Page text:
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Re: [Haskell-cafe] Restrictions on associated types for classes

Subject: Re: [Haskell-cafe] Restrictions on associated types for classes
From: Dan Weston
Date: Thu, 17 Dec 2009 13:08:28 -0800
Oops, reverse that. The *instance* declaration allows for infinite types, the *class* declaration does not.
Dan Weston wrote:
I think the denotational meanings are different. The instance also implies:

For each Cl t there must exist a Cl u where u does not unify with [v] for some v.
In other words, there must be a ground instance.

For the class declaration, the existence of a ground instance can be inferred only by excluding infinite types with strict type unification semantics. If infinite types were admitted (where type unification is done non-strictly), the class declaration allows for infinite types (let t ~ [t] in t). The instance does not.
Dan

Martin Sulzmann wrote:
The statements

class Cl [a] => Cl a

and

instance Cl a => Cl [a]

(I omit the type family constructor in the head for simplicyt)

state the same (logical) property:

For each Cl t there must exist Cl [t].

Their operational meaning is different under the dictionary-passing translation [1].
The instance declaration says we build dictionary Cl [a] given the
dictionary Cl [a]. The super class declaration says that the dictionary for Cl [a]
must be derivable (extractable) from Cl a's dictionary. So, here
we run into a cycle (on the level of terms as well as type inference).

However, if we'd adopt a type-passing translation [2] (similar to
dynamic method lookup in oo languages) then there isn't
necessarily a cycle (for terms and type inference). Of course,
we still have to verify the 'cyclic' property which smells like
we run into non-termination if we assume some inductive reason
(but we might be fine applying co-induction).

-Martin

[1] Cordelia V. Hall, Kevin Hammond <http://www.informatik.uni-trier.de/%7Eley/db/indices/a-tree/h/Hammond:Kevin.html>, Simon L. Peyton Jones <http://www.informatik.uni-trier.de/%7Eley/db/indices/a-tree/j/Jones:Simon_L=_Peyton.html>, Philip Wadler <http://www.informatik.uni-trier.de/%7Eley/db/indices/a-tree/w/Wadler:Philip.html>: Type Classes in Haskell. ACM Trans. Program. Lang. Syst. 18 <http://www.informatik.uni-trier.de/%7Eley/db/journals/toplas/toplas18.html#HallHJW96>(2): 109-138 (1996)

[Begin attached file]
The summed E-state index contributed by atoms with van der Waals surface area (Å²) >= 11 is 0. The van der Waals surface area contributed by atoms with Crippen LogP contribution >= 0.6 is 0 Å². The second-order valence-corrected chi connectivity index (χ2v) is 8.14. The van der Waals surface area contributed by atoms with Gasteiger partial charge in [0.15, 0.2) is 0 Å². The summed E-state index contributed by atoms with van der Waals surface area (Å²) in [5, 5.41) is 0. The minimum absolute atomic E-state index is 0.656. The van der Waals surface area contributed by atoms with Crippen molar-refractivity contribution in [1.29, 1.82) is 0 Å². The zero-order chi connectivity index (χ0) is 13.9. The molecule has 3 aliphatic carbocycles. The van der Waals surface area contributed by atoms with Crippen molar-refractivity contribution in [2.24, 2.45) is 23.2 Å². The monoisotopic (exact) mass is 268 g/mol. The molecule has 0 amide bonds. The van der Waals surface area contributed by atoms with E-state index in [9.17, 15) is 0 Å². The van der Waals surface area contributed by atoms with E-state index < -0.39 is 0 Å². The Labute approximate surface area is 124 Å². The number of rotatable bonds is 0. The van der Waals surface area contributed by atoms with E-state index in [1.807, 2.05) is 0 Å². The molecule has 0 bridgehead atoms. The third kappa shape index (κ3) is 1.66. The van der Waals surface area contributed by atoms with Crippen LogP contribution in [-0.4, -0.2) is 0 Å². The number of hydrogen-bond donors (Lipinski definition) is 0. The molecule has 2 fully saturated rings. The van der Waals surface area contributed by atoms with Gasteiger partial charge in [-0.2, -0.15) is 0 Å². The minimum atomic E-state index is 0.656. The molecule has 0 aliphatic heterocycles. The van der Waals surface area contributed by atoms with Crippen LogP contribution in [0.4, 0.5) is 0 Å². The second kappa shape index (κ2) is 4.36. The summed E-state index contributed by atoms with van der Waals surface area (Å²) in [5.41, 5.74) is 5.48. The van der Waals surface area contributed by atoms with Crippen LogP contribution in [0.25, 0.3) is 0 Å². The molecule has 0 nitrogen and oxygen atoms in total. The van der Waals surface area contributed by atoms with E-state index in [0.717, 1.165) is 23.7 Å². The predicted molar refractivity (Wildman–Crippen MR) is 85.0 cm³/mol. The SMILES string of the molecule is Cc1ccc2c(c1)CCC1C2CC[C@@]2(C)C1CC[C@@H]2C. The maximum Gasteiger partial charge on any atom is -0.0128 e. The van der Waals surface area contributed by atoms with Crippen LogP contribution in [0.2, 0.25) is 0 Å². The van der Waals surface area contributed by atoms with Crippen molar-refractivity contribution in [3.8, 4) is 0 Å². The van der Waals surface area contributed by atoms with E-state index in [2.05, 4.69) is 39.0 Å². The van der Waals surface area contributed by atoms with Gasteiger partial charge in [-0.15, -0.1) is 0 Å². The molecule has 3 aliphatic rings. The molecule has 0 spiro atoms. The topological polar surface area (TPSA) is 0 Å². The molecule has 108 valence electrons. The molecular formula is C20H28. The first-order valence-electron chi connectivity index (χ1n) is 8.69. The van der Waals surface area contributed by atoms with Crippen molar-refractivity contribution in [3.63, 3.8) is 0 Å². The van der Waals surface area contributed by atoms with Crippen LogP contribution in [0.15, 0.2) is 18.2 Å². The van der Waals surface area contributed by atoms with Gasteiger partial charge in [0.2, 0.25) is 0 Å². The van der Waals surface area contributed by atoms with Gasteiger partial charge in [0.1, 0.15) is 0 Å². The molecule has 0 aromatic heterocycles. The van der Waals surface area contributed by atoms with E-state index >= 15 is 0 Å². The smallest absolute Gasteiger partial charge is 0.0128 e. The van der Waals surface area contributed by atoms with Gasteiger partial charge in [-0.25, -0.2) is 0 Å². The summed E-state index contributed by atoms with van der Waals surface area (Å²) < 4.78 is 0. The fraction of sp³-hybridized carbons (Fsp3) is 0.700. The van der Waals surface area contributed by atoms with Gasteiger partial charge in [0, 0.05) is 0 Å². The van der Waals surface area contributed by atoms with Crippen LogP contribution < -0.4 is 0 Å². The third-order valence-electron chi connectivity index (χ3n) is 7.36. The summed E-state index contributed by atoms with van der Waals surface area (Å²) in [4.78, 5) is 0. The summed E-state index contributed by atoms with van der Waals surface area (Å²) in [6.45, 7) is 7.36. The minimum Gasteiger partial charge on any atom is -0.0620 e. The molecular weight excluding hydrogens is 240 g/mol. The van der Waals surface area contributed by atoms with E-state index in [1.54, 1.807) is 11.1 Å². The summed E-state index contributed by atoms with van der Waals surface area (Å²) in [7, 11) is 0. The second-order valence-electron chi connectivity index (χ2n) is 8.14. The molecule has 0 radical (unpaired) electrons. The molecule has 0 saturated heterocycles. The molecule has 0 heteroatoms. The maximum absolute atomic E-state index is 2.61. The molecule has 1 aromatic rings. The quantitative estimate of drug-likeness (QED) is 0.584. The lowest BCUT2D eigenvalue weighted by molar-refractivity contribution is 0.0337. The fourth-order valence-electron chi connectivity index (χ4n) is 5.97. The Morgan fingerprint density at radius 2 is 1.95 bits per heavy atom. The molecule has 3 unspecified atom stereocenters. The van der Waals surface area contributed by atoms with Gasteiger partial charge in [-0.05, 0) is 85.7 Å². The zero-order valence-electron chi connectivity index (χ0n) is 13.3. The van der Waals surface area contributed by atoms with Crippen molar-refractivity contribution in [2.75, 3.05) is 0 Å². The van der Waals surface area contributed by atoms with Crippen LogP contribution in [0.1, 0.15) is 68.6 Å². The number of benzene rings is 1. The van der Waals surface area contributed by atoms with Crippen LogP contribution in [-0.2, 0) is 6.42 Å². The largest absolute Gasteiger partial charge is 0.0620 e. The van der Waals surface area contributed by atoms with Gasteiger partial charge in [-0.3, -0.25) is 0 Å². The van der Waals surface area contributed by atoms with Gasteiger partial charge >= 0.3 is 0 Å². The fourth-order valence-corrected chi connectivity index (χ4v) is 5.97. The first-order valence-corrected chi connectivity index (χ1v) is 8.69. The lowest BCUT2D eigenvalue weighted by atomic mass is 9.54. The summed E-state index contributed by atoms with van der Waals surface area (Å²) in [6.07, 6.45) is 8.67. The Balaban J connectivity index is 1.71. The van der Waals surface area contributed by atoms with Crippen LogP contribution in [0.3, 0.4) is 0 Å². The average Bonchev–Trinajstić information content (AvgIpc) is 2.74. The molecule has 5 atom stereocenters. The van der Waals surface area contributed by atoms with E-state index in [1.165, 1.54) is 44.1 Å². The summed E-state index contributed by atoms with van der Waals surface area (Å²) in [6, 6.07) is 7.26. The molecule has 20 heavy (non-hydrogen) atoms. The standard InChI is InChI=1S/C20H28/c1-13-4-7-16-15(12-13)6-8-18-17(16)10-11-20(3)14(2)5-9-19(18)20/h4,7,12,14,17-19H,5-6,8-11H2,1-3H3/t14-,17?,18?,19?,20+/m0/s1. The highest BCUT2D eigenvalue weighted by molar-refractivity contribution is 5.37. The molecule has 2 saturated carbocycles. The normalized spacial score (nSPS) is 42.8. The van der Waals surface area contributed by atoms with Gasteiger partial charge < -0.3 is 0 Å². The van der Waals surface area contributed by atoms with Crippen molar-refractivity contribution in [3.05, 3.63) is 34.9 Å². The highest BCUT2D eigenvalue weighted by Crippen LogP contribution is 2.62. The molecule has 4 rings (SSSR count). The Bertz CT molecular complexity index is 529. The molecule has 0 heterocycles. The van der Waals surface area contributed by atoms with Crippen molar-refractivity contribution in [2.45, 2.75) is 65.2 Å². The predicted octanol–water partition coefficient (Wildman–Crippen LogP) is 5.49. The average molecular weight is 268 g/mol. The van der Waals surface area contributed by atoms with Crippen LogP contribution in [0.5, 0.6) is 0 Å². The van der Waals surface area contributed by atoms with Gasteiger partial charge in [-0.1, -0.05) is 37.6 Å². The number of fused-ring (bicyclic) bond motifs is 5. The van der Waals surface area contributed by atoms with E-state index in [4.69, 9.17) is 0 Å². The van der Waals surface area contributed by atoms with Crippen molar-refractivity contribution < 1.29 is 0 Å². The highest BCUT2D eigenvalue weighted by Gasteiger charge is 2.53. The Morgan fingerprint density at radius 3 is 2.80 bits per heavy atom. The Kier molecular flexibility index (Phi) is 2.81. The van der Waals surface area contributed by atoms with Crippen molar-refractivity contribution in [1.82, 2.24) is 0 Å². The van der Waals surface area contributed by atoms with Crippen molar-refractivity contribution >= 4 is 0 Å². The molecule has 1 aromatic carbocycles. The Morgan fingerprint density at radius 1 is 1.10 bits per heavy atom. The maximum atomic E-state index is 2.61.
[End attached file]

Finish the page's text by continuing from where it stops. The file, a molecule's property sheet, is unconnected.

[2] Satish R. Thatte: Semantics of Type Classes Revisited. LISP and
Functional Programming 1994
<http://www.informatik.uni-trier.de/%7Eley/db/conf/lfp/lfp1994.html#Thatte94>:
208-219
On Thu, Dec 17, 2009 at 6:40 PM, Simon Peyton-Jones
<[email protected] <mailto:[email protected]>> wrote:
    | > Hmm.  If you have
    | >   class (Diff (D f)) => Diff f where
    | >
    | > then if I have
    | >     f :: Diff f => ...
    | >     f = e
    | > then the constraints available for discharging constraints arising
    | > from e are
    | >     Diff f
    | >     Diff (D f)
    | >     Diff (D (D f))
    | >     Diff (D (D (D f)))
    | >     ...
    | >
    | > That's a lot of constraints.
    |
    | But isn't it a bit like having an instance
    |
    |    Diff f => Diff (D f)

    A little bit.  And indeed, could you not provide such instances?
     That is, every time you write an equation for D, such as
           type D (K a) = K Void
    make sure that Diff (K Void) also holds.

    The way you it, when you call f :: Diff f => <blah>, you are obliged
    to pass runtime evidence that (Diff f) holds.  And that runtime
    evidence includes as a sub-component runtime evidence that (Diff (D
    f)) holds.   If you like the, the evidence for Diff f looks like this:
           data Diff f = MkDiff (Diff (D f)) (D f x -> x -> f x)
    So you are going to have to build an infinite data structure.  You
    can do that fine in Haskell, but type inference looks jolly hard.

    For example, suppose we are seeking evidence for
           Diff (K ())
    We might get such evidence from either
     a) using the instance decl
            instance Diff (K a) where ...
    or
     b) using the fact that (D I) ~ K (), we need Diff I, so
           we could use the instance
             instance Diff I

    Having two ways to get the evidence seems quite dodgy to me, even
    apart from the fact that I have no clue how to do type inference for it.

    Simon
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